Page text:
² Nippon Retro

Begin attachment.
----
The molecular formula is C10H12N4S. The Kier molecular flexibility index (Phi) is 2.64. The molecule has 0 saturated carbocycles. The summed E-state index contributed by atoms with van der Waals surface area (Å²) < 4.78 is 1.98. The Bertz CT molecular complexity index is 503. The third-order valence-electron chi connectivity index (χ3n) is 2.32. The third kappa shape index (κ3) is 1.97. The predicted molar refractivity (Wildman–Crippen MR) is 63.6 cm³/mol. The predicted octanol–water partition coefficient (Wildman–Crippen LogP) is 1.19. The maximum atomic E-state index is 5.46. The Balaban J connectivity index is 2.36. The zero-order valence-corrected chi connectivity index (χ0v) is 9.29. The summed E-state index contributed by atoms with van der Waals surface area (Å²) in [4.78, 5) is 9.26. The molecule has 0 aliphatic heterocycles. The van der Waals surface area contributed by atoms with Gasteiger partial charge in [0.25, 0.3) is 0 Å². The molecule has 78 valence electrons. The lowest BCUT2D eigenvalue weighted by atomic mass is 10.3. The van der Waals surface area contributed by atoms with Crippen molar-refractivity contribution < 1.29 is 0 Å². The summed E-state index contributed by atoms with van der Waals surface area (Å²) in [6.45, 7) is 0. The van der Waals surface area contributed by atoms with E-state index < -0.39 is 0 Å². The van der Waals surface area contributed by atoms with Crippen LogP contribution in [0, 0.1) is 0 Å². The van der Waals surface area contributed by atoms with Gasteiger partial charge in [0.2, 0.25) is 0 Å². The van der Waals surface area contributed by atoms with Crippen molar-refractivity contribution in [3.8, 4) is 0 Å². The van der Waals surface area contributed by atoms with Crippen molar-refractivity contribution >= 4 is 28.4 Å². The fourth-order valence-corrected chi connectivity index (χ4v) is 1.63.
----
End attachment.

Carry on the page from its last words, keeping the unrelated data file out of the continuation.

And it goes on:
Keisuke KINOSHITA (1912-1998) is considered one of the most important Japanese directors. Starting in 1943, he made popular dramas, comedies, romances, ghost stories and noir films for Studio Shochiku, finding strong images even within conventions. After ARMY (1944), he was not allowed to work until the end of World War II. From 1945 on, the tension between the past and the hope for a new beginning was his central theme. The suffering, responsibility, and moral challenge of the individual are at the heart of many of his dramas. KINOSHITA’s rejection of feudal, militaristic Japan is clearly visible. With CARMEN COMES HOME (1951), he brought the first Japanese color film to the cinema, a summer comedy with serious overtones. KINOSHITA, who also repeatedly addressed the contrast between country and city, is considered the central humanist of post-war Japanese cinema. His sensitively-portrayed characters and their fates continue to touch audiences today. The nine films in the retrospective will be shown on 16mm and 35mm film prints from the archives of the Japan Foundation Tokyo. In cooperation with Japan Foundation Tokyo and the Japanese Cultural Institute of Cologne, with the friendly support of Kulturfonds Frankfurt RheinMain.